vis-à-vis CORRESPONDENCE

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CORRESPONDENCE
Shed cloak of prejudice vis-à-vis women
The editorial1 titled ‘Women, Science and
the X-chromosome’ was lucid and thoughtful. For centuries, man has looked down
on women and it is not a surprise that the
deeper prejudices pop out now and then.
It is truly sad to hear such statements
from the Head of a prestigious university
like Harvard; it only shows that irrespective
of the fact that we consider ourselves
civilized, the devil still lurks in the dark.
I think the so-called political correctness
does not help, because it is merely a change
of words and not a change of heart. Just
calling an insane man, ‘mentally challenged’ does not make any difference, if
you do not feel compassion for him. Without
real kindness and concern, political correctness will go down as just another fad
in human history. But, at present, words
like love, kindness and concern are used
with such callousness, that they seem
meaningless in our day-to-day context;
however, without these values, life inevitably will lose its saner side. To overcome
all prejudices, one must have a mind not
burdened with centuries-old, moth-eaten
ideologies. Any mindset can be broken if
there is willingness on our part to see things
in a larger context. A thousand laws enacted
will not change our prejudices or outlook;
only a true change of heart will bring
about a revolution from within. In the
words of the famous philosopher Jiddu
Krishnamurthi, ‘Human beings throughout the world have been conditioned according to formulas and concepts for thousands
of years. I do not know if you have ever
questioned why you always live at the
conceptual level, why you always formulate an ideology and attempt to live and
think at that level, whereas actuality is
something entirely different. Actuality is
the daily living which has nothing to do with
concepts. When our daily life is so heavily
clothed with ideologies, it becomes shoddy,
confusing and meaningless’2. His words
seems so true when we see thousand ideologies and concepts ripping apart the fabric of our present society. I think only by
shedding the cloak of prejudice and fixed
formulas, will man one day truly consider
woman as equal.
1. Balaram, P., Curr. Sci., 2005, 88, 1017–
1018.
2. Krishnamurthi, J., Meeting Life, Krishnamurthi Foundation India, Chennai, 1991,
pp. 123–124.
T. PREM ANAND
Molecular Biophysics Unit,
Indian Institute of Science,
Bangalore 560 012, India
e-mail: [email protected]
Projects in schools and colleges
Submission of projects or models has become a routine and annual feature of the
school and college academic curricula.
The intention behind this exercise is that
it would arouse curiosity in students for
scientific and technical phenomena, provoke them for experimentation, to work
independently or in small groups, to search
relevant literature from books and journals,
to prepare and present documents in written
form, to explain and defend the working of
the model, and above all, to encourage
creativity among students.
Theoretically, these intentions are good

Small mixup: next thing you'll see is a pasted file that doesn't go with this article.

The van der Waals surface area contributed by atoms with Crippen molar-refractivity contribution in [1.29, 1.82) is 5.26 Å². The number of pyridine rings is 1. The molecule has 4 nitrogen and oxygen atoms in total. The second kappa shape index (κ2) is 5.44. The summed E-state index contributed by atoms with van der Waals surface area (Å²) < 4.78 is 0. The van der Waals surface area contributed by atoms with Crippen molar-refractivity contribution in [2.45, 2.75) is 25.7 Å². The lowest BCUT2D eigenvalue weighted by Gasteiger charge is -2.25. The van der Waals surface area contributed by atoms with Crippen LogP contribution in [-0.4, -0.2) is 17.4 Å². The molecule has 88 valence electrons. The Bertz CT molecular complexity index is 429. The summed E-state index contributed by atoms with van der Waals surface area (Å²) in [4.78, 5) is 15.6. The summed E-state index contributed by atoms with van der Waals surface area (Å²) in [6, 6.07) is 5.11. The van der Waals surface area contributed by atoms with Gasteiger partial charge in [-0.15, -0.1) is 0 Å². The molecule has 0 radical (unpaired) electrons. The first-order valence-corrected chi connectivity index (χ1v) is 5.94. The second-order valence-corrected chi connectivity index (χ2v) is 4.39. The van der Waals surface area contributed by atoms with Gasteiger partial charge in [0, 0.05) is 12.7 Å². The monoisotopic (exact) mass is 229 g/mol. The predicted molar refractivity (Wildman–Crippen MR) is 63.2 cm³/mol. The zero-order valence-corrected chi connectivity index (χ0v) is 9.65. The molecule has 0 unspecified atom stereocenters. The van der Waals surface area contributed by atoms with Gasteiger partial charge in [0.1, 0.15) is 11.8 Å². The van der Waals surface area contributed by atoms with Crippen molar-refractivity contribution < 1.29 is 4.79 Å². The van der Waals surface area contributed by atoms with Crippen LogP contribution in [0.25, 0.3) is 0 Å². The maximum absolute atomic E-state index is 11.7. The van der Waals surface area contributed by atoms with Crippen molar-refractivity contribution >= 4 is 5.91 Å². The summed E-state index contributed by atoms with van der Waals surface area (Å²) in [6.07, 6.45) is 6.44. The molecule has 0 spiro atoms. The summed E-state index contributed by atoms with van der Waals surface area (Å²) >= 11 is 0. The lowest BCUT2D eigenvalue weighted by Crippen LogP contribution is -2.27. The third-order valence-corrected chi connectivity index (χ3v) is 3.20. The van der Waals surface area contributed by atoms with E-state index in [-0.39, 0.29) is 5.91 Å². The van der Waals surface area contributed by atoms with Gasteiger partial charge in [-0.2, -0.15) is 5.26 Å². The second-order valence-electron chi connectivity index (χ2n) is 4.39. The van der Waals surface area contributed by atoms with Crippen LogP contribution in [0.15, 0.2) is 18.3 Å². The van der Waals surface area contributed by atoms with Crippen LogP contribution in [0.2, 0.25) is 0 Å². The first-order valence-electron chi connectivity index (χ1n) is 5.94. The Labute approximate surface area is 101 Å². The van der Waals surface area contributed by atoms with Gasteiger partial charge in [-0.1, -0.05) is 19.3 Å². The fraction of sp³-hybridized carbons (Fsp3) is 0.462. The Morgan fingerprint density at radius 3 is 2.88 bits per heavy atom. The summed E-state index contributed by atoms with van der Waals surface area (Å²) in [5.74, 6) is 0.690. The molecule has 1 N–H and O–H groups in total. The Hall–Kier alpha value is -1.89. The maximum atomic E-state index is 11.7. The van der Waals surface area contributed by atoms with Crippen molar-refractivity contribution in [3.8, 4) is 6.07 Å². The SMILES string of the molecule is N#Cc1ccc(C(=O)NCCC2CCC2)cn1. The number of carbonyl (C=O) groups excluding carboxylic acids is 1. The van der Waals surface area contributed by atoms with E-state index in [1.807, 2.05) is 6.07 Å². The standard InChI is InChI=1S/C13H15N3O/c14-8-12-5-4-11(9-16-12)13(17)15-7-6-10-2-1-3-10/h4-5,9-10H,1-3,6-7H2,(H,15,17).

and every year millions of school- and college-level students, willingly or unwillingly,
submit projects or models for assessment. In
return they get marks or grades and a few
projects are presented in local, state and
national level competitions. At school
level this exercise requires a few hundred
to couple of thousands of rupees and in
technical courses, the task is generally
assigned among a small groups of students, and involves some tens of thousands of rupees.
8
The project work begins in the latter
half of the academic session with consent
and supervision by teachers of the respective
classes. Initially, the project work generates
enthusiasm among students, as they get
the opportunity to display their calibre. They
start work vigorously, but are soon confronted with the reality that relevant detailed
literature, despite access to information
technology, is not easily available and
the fabrication of models is not that easy.
A good number of students see the entire
exercise as an unnecessary burden on their
already unmanageable syllabus and beyond
their capacity. They resort to short cuts like
submitting ready-made projects, seeking
help from parents, etc.
Even those who are determined to make
their own models, at a later stage, find it
difficult to pursue work on account of
non-availability of required material, improper functioning of models, inadequate
guidance, excess time consumption, etc. and
adopt practices in vogue. A small number
of students succeed by their own efforts,
guided by competent faculty.
Another equally relevant issue pertaining
to academic institutions is that most of the
engineering branches and management college departments are manned by teachers,
a good number of whom (in most of the
privately run institutions) are fresh graduates
with good academic records, sharing bulk
of the burden. To expect quality education
and commitment from them is like day
dreaming.
In principle, it is highly laudable to
promote creativity and provide real-life
exposure to students. Good intentions lose
the professed tracks by involving all without
the same motivation and calibre. Project
work as well as industrial or professional
training should be optional, but not mandatory.
A. K. BIYANI
Department of Geology,
D.B.S. College,
Dehradun 248 001, India
CURRENT SCIENCE, VOL. 89, NO. 1, 10 JULY 2005
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